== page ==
Hancock-Alpine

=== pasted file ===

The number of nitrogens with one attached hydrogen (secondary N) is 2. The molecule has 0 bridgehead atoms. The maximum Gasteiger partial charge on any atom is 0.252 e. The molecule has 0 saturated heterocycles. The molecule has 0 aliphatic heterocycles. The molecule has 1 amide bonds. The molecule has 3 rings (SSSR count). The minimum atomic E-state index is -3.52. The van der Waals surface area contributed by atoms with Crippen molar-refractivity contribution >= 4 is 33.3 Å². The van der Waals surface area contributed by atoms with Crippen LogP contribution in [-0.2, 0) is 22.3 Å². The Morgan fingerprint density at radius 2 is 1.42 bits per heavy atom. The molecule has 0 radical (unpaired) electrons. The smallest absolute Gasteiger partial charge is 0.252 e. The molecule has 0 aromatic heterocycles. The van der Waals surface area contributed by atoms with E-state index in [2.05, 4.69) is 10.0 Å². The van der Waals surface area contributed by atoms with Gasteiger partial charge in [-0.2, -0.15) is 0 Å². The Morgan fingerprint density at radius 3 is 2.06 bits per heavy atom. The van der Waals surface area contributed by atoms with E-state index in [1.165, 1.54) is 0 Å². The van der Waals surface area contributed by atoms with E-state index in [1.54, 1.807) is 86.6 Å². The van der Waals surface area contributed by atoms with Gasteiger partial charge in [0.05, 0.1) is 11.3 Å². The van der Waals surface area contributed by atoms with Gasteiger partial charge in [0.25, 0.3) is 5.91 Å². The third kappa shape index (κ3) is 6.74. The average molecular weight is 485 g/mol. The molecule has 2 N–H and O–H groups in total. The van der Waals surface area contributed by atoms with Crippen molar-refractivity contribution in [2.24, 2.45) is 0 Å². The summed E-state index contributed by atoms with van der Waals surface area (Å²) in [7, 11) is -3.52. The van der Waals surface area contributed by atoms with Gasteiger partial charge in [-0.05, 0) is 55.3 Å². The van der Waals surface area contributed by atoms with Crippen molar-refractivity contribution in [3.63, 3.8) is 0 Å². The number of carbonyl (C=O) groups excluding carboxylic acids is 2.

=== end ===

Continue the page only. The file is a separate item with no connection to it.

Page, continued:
The Hancock Pass/Alpine Tunnel Trail is located about 18 miles Southwest of Buena Vista, CO (which is on US Hwy 285, about 70 miles West of Colorado Springs). To get to the trailhead from Buena Vista, take US 285 South 8 miles. Turn right (West) on CO 162 and go 12 miles, towards St. Elmo. Bear left onto CO 295 and go 5.5 miles to Hancock. Immediately after crossing over Chalk Creek, there’s a hiking trailhead to the right, which takes you 2.5 miles to the East side of the Alpine Tunnel. Ranging in elevation from 11,000 feet to over 12,000 feet, the trail takes you through a more remote part of the San Isabel National Forest and ends at the historic Alpine Tunnel. Waypoint HA10 branches off to the left to the Tomichi Pass Trail, portions of which are visible as soon as you crest Hancock Pass. Waypoint HA12 marks the beginning of the Alpine Tunnel portion of the trail. Williams Pass Rd, branches off just prior to waypoint HA15. This trail is just under 3 miles and is only open during the month of August each year. The sign on the gate states, "opened and maintained by the Blue Mesa 4-Wheelers through cooperation with the US Forest Service". Williams Pass Rd is rated Moderate. On the West side of the Pass, the trail is rocky and wet, with lots of vegetation. It’s a very narrow trail with no place to turn around or pass without causing environmental damage. Over the Pass, the trail becomes more of a dirt road. It parallels the hiking trail for some distance before joining with it just prior to the parking area. Shortly after William Pass Road (on the Alpine Tunnel Trail) is a man-made terrace, know as the Palisades, which was built to enable the train to travel along a spectacular cliff face. The ledge is supported by hand-cut stones that were laid without mortar into a wall 33 feet high and 425 feet long. Waypoint HA19 is as far as you can drive. You then have to walk the last ½ mile to the West "opening" of the tunnel, which unfortunately, is no longer "open". The East side collapsed in 1992. Therefore, the West side was intentionally sealed for safety reasons. However, there’s still a lot to see at the site, including the restored telegraph office and the remains of the original Alpine Station. The "S" shape on the map after waypoint HA20 is the actual path of the tunnel through the mountain. Built in 1880-1881, the Alpine Tunnel was only 1,770 feet long and took 18 months to build with the labor of some 10,000 men throughout its construction. A steady crew of 350 men was needed. But because of the brutal work and bitter cold, men often quit as soon as they were hired. Laborers were paid $3.50 per day, and hard rock and explosives men received $5.00 per day. Heavy storms lashed the area. Men had to go from work to their cabins in gangs to keep from getting lost in the snow. Using the "center core" system of construction, single bit hand drills of steel were used for powder holes. Starters of 6" – 8" in length were followed with longer drills of up to 4 feet. In close quarters, one powerful miner would use the drill and a 4-pound hammer called a "single jack". Where room permitted, a team of 2 was used. One held and turned the drill, while the other struck it with a "double jack" sledge (weighing 7 – 8 pounds). Powder was rammed into the drill hole and ignited to blast loose the rock. Timbers were then used to frame the tunnel to keep it from collapsing, which lasted for over 100 years! The Hancock Pass/Alpine Tunnel Trail is about 6.25 miles one way and takes between 2 hours to 2.5 hours to reach the West side of the tunnel.